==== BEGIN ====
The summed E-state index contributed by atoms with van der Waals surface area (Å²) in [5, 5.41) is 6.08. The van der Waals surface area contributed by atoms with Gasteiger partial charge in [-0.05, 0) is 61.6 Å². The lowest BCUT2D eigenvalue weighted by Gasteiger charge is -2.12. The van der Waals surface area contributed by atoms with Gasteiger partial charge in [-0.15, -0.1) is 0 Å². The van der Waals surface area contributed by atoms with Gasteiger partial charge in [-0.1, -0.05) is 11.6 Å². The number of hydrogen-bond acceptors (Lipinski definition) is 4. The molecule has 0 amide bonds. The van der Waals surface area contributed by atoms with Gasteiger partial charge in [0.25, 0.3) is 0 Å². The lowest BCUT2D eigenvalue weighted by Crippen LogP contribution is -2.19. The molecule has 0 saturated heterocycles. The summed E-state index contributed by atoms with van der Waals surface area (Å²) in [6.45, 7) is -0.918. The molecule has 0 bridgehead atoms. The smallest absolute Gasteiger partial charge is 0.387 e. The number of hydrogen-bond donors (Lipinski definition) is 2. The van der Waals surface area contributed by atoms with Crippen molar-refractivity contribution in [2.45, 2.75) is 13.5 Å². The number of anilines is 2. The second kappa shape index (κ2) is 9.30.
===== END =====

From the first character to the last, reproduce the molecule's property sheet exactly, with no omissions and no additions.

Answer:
The summed E-state index contributed by atoms with van der Waals surface area (Å²) in [5, 5.41) is 6.08. The van der Waals surface area contributed by atoms with Gasteiger partial charge in [-0.05, 0) is 61.6 Å². The lowest BCUT2D eigenvalue weighted by Gasteiger charge is -2.12. The van der Waals surface area contributed by atoms with Gasteiger partial charge in [-0.15, -0.1) is 0 Å². The van der Waals surface area contributed by atoms with Gasteiger partial charge in [-0.1, -0.05) is 11.6 Å². The number of hydrogen-bond acceptors (Lipinski definition) is 4. The molecule has 0 amide bonds. The van der Waals surface area contributed by atoms with Gasteiger partial charge in [0.25, 0.3) is 0 Å². The lowest BCUT2D eigenvalue weighted by Crippen LogP contribution is -2.19. The molecule has 0 saturated heterocycles. The summed E-state index contributed by atoms with van der Waals surface area (Å²) in [6.45, 7) is -0.918. The molecule has 0 bridgehead atoms. The smallest absolute Gasteiger partial charge is 0.387 e. The number of hydrogen-bond donors (Lipinski definition) is 2. The van der Waals surface area contributed by atoms with Crippen molar-refractivity contribution in [2.45, 2.75) is 13.5 Å². The number of anilines is 2. The second kappa shape index (κ2) is 9.30.